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North Etiwanda Preserve

Like Santa Rosa Plateau, North Etiwanda Preserve had the advantage of being close enough to get to easily while offering the possibility of lifers. I saw one, and for much of the time I was there, had a good time. The last mile or so was a bit bleak and hot.

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I was the first visitor of the morning and had the place to myself for a while. The preserve is a wedge of rising field sandwiched between the city of Rancho Cucamonga and the mountains.

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The trail was rocky and shade was non-existent, but it was only about 60 when I arrived. Looking west across the sprawl of Los Angeles suburbs.

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In attempt to make items of historical interest out of junk, there were several signboards about past efforts to get water from the mountains. Remains of pipes and pumps and whatnot were scattered about here and there.

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This chimney is all that remains from a house that was here at some point.

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Another view of the house from a point further up the slope, with Rancho Cucamonga peaking through the smog.

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A side trail that turned out to be quite a bit longer than I’d expected promised a view of a waterfall.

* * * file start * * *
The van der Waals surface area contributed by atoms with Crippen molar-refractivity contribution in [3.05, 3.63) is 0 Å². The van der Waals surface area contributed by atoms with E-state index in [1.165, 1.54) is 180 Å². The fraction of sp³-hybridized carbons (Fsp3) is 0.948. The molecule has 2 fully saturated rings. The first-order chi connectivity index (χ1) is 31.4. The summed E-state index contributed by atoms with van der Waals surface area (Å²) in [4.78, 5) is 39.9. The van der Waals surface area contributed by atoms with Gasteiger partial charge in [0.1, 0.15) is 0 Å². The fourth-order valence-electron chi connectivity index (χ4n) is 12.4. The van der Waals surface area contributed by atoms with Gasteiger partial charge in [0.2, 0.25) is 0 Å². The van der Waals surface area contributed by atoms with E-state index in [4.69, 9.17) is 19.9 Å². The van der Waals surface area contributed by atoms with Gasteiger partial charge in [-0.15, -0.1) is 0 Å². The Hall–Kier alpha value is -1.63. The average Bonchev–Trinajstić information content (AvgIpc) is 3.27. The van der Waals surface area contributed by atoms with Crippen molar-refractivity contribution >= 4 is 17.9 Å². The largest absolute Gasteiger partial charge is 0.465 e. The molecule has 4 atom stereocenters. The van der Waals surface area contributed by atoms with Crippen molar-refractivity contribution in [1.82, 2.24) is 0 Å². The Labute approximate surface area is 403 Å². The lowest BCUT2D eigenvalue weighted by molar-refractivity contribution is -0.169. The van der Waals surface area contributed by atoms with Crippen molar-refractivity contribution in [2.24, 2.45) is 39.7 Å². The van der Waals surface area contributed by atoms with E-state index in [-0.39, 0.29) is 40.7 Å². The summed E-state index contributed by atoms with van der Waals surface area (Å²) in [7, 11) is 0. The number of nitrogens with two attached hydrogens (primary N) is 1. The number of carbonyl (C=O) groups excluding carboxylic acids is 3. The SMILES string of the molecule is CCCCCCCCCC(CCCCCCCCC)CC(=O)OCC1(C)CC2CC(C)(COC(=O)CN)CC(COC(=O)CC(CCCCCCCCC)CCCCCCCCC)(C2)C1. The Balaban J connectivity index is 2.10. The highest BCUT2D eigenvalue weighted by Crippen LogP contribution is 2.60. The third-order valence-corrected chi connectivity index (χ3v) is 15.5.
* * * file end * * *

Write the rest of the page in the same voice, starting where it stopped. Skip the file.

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And indeed, there was a waterfall, which I expect is quite nice by California desert standards. Ninety percent of the people I saw on the preserve were on the trail to the falls. I only stayed long enough to take this photo because I was still hoping to see another lifer.

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When I got back to the main trail, it was warming up. I soon entered and area where a fire had consumed all the sage and other scrub not long before and the landscape was unattractive and the birds scarce.

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On a knoll, there were signboards labeling the various geographical features that would be visible if not for the ever-present smog. When it was clear enough to take the photos on the sign, I have no idea.

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The white ridge of rocks cutting across the center of this photo marks an earthquake fault.

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One thing I took away from here — I would not want to be out on those shadeless flats when it was any hotter than it was on this day.